Elizabeth May weighs in on whether elected officials could be criminally liable for their climate policies

Green Party of Canada Leader Elizabeth May talked about criminal liability for climate change shortly before running into B.C. Green Leader Andrew Weaver on Alberni Street. They were in Vancouver for the Pride parade.
Green Party of Canada Leader Elizabeth May talked about criminal liability for climate change shortly before running into B.C. Green Leader Andrew Weaver on Alberni Street. They were in Vancouver for the Pride parade.CHARLIE SMITH

The leader of the Green Party of Canada has warned other politicians that they could face legal consequences in their lifetimes if they fail to take the climate crisis seriously.

“The bar here for caring about the climate isn’t to have policies better than the Conservatives,” Elizabeth May told the Georgia Straight before today’s Vancouver Pride parade. “The bar has to be: have you set a course and do you have a plan to hold to 1.5 degrees Celsius global average temperature increase [since the start of the Industrial Revolution] and not go above that?

“And if you don’t have that plan in place, then you are as culpable as much as the oil executives and the deniers,” May continued. “Because as [350.org cofounder] Bill McKibben says, incremental steps—baby steps—are just another way of losing, but losing more slowly. It doesn’t mean you’re a climate leader and it doesn’t mean you’ve taken the responsible action that any responsible leader should take.”

May’s comments came in the wake of a talked-about tweet by former Canadian prime minister Kim Campbell.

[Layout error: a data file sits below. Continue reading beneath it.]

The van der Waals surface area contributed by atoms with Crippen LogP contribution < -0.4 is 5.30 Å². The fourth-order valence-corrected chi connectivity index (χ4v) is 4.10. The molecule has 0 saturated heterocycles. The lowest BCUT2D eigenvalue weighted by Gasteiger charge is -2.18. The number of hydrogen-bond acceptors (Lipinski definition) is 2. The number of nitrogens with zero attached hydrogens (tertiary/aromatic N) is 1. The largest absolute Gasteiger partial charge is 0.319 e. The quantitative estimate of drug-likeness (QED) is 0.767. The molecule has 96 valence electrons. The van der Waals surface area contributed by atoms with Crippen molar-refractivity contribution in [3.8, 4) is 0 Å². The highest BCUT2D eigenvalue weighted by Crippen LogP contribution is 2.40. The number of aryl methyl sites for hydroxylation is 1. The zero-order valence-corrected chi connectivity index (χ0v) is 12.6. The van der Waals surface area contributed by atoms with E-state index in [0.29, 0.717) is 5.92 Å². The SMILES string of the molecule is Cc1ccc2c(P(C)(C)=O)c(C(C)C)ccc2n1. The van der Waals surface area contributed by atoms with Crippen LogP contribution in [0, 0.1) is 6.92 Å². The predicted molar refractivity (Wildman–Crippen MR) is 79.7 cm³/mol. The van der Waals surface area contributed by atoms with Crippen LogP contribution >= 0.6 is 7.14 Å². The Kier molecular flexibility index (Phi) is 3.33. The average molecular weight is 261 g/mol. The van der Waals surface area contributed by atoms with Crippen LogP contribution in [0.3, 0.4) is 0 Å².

Campbell, also a former justice minister, claimed over the social-media platform that oil companies have committed “crimes against humanity” by knowingly concealing the impact of their products on the climate.

Kim Campbell

@AKimCampbell

This is precisely why I have said that the oil companies have committed CRIMES AGAINST HUMANITY! All the factors are there: KNOWLEDGE of the truth and DELIBERATE action to CONCEAL (“becloud”) the truth to save their profits while preparing to protect themselves! Nuremberg worthy! https://twitter.com/senwhitehouse/status/1157290669657993222 

Sheldon Whitehouse

@SenWhitehouse

A federal judge in Rhode Island just wrote a really interesting decision about climate change.

Pretty strong stuff from a Republican-appointed, fact-based federal judge.

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May, a former lawyer, acknowledged that it’s “extremely hypothetical” to talk about criminal sanctions against politicians for their climate policies. But she hasn’t ruled out the possibility of that occurring in the future. MORE

What the SNC board may have known about the firm’s dealings in Libya — like the office safe with $10M cash

 

Corruption? Justin Trudeau has always stated that he was trying to protect the jobs of SNC-Lavalin employees and that obtaining a deferred prosecution agreement for the company was essential. Now it seems that there may as well have been a very different motive–protecting the 1% from liability. The NDP has called for a public enquiry to get to the truth. Your MP needs to know how you feel.

High-paid former directors could face tough questions if SNC-Lavalin bribery trial goes ahead